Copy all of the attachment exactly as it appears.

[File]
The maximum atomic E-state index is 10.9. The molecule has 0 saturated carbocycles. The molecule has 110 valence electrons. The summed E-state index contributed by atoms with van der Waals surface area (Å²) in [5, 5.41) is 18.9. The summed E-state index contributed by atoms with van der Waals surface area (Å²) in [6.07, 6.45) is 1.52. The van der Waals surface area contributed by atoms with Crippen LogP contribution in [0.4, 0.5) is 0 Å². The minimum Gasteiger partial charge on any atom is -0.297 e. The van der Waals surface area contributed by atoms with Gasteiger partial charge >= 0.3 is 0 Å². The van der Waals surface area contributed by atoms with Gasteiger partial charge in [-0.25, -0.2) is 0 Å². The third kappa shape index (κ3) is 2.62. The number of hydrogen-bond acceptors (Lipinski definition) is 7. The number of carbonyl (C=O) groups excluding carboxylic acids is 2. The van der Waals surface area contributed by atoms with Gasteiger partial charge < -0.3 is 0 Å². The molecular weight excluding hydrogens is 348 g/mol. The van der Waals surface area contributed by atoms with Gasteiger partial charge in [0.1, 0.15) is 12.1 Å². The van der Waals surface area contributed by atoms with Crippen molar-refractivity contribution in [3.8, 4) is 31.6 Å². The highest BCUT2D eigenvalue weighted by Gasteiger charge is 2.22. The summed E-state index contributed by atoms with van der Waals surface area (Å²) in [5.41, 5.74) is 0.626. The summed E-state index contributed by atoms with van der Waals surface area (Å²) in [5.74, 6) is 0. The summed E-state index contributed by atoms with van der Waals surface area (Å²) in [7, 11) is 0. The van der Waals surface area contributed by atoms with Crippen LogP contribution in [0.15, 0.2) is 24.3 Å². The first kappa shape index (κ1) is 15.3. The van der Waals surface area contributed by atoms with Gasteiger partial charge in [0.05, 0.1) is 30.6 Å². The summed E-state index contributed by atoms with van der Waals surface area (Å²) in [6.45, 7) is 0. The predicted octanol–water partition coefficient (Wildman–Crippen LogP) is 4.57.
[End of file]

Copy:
The maximum atomic E-state index is 10.9. The molecule has 0 saturated carbocycles. The molecule has 110 valence electrons. The summed E-state index contributed by atoms with van der Waals surface area (Å²) in [5, 5.41) is 18.9. The summed E-state index contributed by atoms with van der Waals surface area (Å²) in [6.07, 6.45) is 1.52. The van der Waals surface area contributed by atoms with Crippen LogP contribution in [0.4, 0.5) is 0 Å². The minimum Gasteiger partial charge on any atom is -0.297 e. The van der Waals surface area contributed by atoms with Gasteiger partial charge >= 0.3 is 0 Å². The van der Waals surface area contributed by atoms with Gasteiger partial charge in [-0.25, -0.2) is 0 Å². The third kappa shape index (κ3) is 2.62. The number of hydrogen-bond acceptors (Lipinski definition) is 7. The number of carbonyl (C=O) groups excluding carboxylic acids is 2. The van der Waals surface area contributed by atoms with Gasteiger partial charge < -0.3 is 0 Å². The molecular weight excluding hydrogens is 348 g/mol. The van der Waals surface area contributed by atoms with Gasteiger partial charge in [0.1, 0.15) is 12.1 Å². The van der Waals surface area contributed by atoms with Crippen molar-refractivity contribution in [3.8, 4) is 31.6 Å². The highest BCUT2D eigenvalue weighted by Gasteiger charge is 2.22. The summed E-state index contributed by atoms with van der Waals surface area (Å²) in [5.41, 5.74) is 0.626. The summed E-state index contributed by atoms with van der Waals surface area (Å²) in [5.74, 6) is 0. The summed E-state index contributed by atoms with van der Waals surface area (Å²) in [7, 11) is 0. The van der Waals surface area contributed by atoms with Crippen LogP contribution in [0.15, 0.2) is 24.3 Å². The first kappa shape index (κ1) is 15.3. The van der Waals surface area contributed by atoms with Gasteiger partial charge in [0.05, 0.1) is 30.6 Å². The summed E-state index contributed by atoms with van der Waals surface area (Å²) in [6.45, 7) is 0. The predicted octanol–water partition coefficient (Wildman–Crippen LogP) is 4.57.